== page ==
AUSTIN, Texas — It’s no secret that managing daily life tasks can be stressful. According to a Gallup 2019 Global Emotions Report, the United States is the most stressed country in the world.
There are many ways to relieve stress like exercise or spending time with friends. However, studies show that adult “play,” or engaging in activities for pure enjoyment, also reduces anxiety and creates resilience. Lego, the world’s largest and most profitable toymaker, is now offering a range designed with stressed out adults in mind, offering a way to drown out the noise of the day and increase mindfulness.
Spectrum News’ Dr. Nicole Cross spoke with Dr. Carrie Barron, psychiatrist and director of the Creativity for Resilience Program at Dell Medical School in Austin about the benefits of play therapy for adults.
Here are research-based strategies for managing stress, according to the American Counseling Association:
- Understand your stress: Knowing what stress is, specifically your stress, allows you to have a critical level of self-awareness and insight.
- Take care of yourself: (sleep, eating, exercise, meditation, counseling)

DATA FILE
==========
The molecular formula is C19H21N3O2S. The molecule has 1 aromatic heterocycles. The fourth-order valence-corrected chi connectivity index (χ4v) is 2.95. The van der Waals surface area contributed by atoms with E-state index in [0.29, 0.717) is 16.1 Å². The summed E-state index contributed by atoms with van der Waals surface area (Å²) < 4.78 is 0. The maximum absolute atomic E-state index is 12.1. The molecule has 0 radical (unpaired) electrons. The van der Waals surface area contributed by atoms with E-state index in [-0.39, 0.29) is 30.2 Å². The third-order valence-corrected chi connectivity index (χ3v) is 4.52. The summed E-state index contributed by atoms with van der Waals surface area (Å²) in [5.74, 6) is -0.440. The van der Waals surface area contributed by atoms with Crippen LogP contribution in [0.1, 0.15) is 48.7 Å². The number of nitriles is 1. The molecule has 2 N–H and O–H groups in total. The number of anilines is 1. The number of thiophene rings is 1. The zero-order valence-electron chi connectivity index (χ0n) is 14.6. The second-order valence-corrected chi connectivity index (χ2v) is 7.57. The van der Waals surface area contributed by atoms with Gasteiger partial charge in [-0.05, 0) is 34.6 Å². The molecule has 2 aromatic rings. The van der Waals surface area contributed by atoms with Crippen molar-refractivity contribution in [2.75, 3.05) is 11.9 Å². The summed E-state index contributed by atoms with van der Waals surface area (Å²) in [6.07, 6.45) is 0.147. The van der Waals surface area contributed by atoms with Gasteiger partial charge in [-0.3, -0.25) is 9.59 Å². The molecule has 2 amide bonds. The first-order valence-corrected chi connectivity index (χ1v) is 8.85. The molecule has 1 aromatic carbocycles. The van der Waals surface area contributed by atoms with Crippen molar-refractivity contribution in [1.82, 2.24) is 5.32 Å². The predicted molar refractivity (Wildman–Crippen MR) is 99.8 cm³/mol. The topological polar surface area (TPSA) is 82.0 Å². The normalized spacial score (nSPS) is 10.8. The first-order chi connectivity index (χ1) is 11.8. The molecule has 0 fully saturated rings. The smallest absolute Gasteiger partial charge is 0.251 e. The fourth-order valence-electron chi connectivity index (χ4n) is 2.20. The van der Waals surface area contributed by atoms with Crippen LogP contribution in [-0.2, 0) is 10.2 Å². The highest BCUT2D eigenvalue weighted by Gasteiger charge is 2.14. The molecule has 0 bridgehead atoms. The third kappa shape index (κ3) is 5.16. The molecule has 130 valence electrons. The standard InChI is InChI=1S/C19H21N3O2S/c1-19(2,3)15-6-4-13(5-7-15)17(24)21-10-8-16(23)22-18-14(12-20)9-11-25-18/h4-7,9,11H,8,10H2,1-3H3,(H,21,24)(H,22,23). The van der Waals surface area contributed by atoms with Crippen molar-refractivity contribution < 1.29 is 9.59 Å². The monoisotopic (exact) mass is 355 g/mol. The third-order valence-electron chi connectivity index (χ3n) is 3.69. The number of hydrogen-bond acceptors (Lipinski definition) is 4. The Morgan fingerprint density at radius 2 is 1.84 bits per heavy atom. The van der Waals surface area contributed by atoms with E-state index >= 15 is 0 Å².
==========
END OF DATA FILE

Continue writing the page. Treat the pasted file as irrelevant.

- Schedule! Schedule! Schedule!: Time management is a big part of stress management. When we know what we are doing and when we are doing them, our tasks become more digestible.
- Reach out for support: Humans are social beings, and we need each other! We may be strong as individuals, but that can only take us so far when we feel bogged down by stress. Support systems provide stability and understanding.
- Create healthy coping strategies: A healthy coping strategy will give reprieve from what is stressing you, but not so much reprieve that you are not able to address the situation.
- Establish boundaries: We feel stressed when we perceive our boundaries as violated or if we feel unable to communicate them to others. When you’re able to create and hold your boundaries, stress can be significantly reduced. It’s important to know your limits and take responsibility for setting them.
- Be realistic: Know what you can and cannot do in the time you are able to do it. While we want to strive to be the best versions of ourselves, those “best versions” also come with a disclaimer: it’s a human version! Being realistic about your abilities cultivates self-compassion.